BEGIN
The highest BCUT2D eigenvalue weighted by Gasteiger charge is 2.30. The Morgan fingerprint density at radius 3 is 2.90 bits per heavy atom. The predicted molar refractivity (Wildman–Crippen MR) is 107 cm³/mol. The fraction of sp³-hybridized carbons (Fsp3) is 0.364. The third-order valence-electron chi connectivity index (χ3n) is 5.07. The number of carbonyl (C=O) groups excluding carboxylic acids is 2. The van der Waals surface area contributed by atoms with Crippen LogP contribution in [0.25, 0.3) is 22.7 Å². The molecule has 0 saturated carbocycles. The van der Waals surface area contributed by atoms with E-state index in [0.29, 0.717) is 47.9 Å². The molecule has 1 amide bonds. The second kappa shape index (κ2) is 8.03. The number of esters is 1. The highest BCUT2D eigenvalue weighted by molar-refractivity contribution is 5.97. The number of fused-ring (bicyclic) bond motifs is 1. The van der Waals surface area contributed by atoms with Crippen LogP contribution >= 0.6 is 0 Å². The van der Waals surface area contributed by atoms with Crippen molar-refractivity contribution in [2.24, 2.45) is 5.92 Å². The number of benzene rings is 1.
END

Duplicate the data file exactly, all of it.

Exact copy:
The highest BCUT2D eigenvalue weighted by Gasteiger charge is 2.30. The Morgan fingerprint density at radius 3 is 2.90 bits per heavy atom. The predicted molar refractivity (Wildman–Crippen MR) is 107 cm³/mol. The fraction of sp³-hybridized carbons (Fsp3) is 0.364. The third-order valence-electron chi connectivity index (χ3n) is 5.07. The number of carbonyl (C=O) groups excluding carboxylic acids is 2. The van der Waals surface area contributed by atoms with Crippen LogP contribution in [0.25, 0.3) is 22.7 Å². The molecule has 0 saturated carbocycles. The van der Waals surface area contributed by atoms with E-state index in [0.29, 0.717) is 47.9 Å². The molecule has 1 amide bonds. The second kappa shape index (κ2) is 8.03. The number of esters is 1. The highest BCUT2D eigenvalue weighted by molar-refractivity contribution is 5.97. The number of fused-ring (bicyclic) bond motifs is 1. The van der Waals surface area contributed by atoms with Crippen LogP contribution >= 0.6 is 0 Å². The van der Waals surface area contributed by atoms with Crippen molar-refractivity contribution in [2.24, 2.45) is 5.92 Å². The number of benzene rings is 1.